Amazing experience!


#1

Hey guys, since I stumbled across some topic about 0/0 reviews and lessons, I try really hard to do it every day. I do it for the past two weeks and I really feel that my memory is much better! I used to do like 50 reviews for a day (mainly because I was lazy, I had the time for more but I found plenty of excuses) and maybe 10 lessons. But now? now I do all the reviews and lessons that I have for each day, and my corrections percents has raised!
I feel that it is amazing for me, I also use satori reader, I read one chapter per day, and I feel like my japanese is improving so much more than it use to.
Just wanted to share it with you, you could always change how you study, it never too late, I’m on wanikani for 3 years and I reached level 13, but now I know I’ll level up much faster!


#2

I started doing all my reviews on my second start-over here too. It is way helpful.
I especially think it is helpful to see new apprentice items as frequently as possible. You want to catch them just as you are about to forget them. That way you get the forgetting, and memorizing, done when they are still “baby” items.

It is great to have these little breakthroughs!


#3

Doing all your reviews in a timely manner is the most important part of SRS learning. Skipping a day on master item reviews doesn’t really matter at all, but skipping a day on apprentice item reviews will crash your accuracy really hard.

IMO, you should never do any lessons whatsoever if your review count is not 0. If you can’t even bother to do your current reviews, don’t add more material on top that you’ll just lazily go through anyway, you’re already going too fast as it is.

I’m surprised you’d still do lessons if you feel too lazy to do reviews though. A lesson is like three times more work than a review and they take forever.


#4

@arvivlx2
Cool that you found new motivation!
I hear the first time about satori reader. It looks really great. What are your experiences? Do you use the free or the pro version? If you use the free one, how good are the funktions and how much content is implied?

I’m really sad, that it feels like this for you. I personally love the vocab lessons, because I just cover the meanig and try to guess the meaning and reading from the kanji. This is a really funny game and you understand way better, how vocabs are built.

~T :lion:


#5

Learning languages really does have amazing effects on your brain and memory. :smiley:


#6

Hey, I’m using the pro version, it really pays off for me, I feel like I’m reading and understanding real japanese, it’s so great, worths it. I use it both on the pc and smartphone.
They really explain small grammer notes and stuffs, and you can see the sentences translations., so it helps to understand how the japanese sentences are constructed.
As for the lessons, I agree with you, I like them much more than the reviews!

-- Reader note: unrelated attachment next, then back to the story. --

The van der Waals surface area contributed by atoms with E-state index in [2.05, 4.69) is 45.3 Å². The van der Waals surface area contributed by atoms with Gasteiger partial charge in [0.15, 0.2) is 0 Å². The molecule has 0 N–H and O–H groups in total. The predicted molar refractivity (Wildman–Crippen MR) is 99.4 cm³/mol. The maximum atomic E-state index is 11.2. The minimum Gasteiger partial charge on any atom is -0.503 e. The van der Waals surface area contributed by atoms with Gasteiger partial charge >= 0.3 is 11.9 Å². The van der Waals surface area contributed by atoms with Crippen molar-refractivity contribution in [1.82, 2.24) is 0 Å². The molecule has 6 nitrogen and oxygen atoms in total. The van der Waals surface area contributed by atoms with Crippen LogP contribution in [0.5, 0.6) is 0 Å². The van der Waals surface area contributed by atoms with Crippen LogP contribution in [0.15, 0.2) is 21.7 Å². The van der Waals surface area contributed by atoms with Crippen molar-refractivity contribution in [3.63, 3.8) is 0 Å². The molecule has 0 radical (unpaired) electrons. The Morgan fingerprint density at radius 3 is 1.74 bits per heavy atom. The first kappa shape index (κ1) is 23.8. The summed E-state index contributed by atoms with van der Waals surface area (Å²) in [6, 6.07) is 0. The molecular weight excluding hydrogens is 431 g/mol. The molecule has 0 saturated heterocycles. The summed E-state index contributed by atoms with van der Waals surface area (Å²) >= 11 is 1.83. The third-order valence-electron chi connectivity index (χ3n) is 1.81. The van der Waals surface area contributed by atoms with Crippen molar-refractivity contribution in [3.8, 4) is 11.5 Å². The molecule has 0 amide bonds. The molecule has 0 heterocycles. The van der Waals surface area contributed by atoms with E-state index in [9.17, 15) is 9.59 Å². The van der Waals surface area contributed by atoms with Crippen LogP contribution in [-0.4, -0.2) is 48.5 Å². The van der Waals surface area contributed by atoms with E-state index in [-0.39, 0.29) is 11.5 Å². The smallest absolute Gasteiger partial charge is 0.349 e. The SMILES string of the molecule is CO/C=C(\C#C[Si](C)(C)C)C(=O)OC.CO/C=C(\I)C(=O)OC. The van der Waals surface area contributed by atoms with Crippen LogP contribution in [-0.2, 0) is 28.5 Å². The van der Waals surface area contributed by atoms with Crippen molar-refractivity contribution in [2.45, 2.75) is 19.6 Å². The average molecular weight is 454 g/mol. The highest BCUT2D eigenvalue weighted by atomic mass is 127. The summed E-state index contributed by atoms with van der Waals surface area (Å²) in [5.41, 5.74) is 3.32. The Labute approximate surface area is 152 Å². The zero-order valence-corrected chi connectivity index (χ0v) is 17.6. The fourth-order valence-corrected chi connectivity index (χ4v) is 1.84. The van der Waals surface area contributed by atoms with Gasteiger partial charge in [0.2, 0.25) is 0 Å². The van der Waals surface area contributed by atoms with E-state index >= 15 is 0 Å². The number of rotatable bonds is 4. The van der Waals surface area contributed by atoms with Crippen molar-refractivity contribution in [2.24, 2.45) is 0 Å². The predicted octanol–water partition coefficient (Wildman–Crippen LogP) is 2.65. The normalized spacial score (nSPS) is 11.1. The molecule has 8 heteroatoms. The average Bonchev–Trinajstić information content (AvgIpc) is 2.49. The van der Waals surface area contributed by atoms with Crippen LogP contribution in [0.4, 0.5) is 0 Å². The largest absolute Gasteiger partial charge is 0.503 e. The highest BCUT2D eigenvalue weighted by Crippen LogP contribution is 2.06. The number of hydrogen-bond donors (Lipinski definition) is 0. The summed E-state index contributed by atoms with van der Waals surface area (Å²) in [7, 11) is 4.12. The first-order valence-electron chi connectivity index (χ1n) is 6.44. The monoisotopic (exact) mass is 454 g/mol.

#7

Maybe I went a bit overboard with “they take forever”:sweat_smile:

What I find involve a lot of work are the Kanji lessons. They typically involve figuring out two new mnemonics (or taking a risk and deciding to skip them) and a search on Jisho to see if I can link them to vocab I happen to know. I’m never super confident I’ll remember them. Compared to the 5 seconds needed to answer a review card, I’d say the lessons take much more effort.


#8

Yeah, kanji lessons are the hardest bit of WK, thats right. But if you compare it with learning kanji without WK, it is just a joke :smiley:


#9

Be careful with this.

Look at it from an economical side (this is how I’m doing it):

  • You won’t level up until the second wave of kanji is guru’d, which you’ll get after you guru’d the radicals of the level.
  • You’ll get kanji and vocab the same day you get those radicals.
  • If you do the radicals first in one set, then your level pace will be stable.
  • For the kanji, you now have 3.5 days. For the vocab, 1 week.

The reason I’m telling you this is, it’s easier to deal with a smooth flow every day, than with spikes and lows that occur naturally when you do all your lessons in one go.
Doing them all is fine, but these spikes will go up over time, when older material comes back for review, and instead of, say, a stable 100 each day, you’ll have 250 at once, then nothing the next day, which can get a bit exhilarating.

Reviews need to be done in one go.
The vocab you get after level up is based on the kanji of the level before, and it should be easy.
The order in which I’d do things is:

  • Radicals on day 1
  • Vocab on day 1, a few hours later
  • Kanji on day 2

The reason for this is, the vocab will become gradually harder if you let it sit, because your memory isn’t fresh anymore. Doing it ASAP helps solidifying the past level.
By doing the radicals first you ensure stable progress.
With 3.5 days to do the first batch of kanji, these have time and can be done last.

For the second batch, I’d do the kanji first, then the vocab after - again, this vocab will be easy as long as it’s fresh, but now you’ll have less new kanji to deal with (wave 1 has more), so it’s rather easy to deal with.


#10

@arvivlx2
Thank you very much for the hint to Satori Reader! I was just about to start with shadowing, because my listening comprehension sucks. Instead I wanted to use News in Slow Japanese, but I think Satori Reader is even better for the beginning. And I love the high quality voice actings!

~T :lion:


#11

I checked this news in japanese, at its looks kinda hard, too hard for me. Maybe I’ll listen to it after some time with satori reader


#12

Thanks for this info!


#13

I just speed through the lessons and get a couple new kanji wrong a lot :sweat_smile: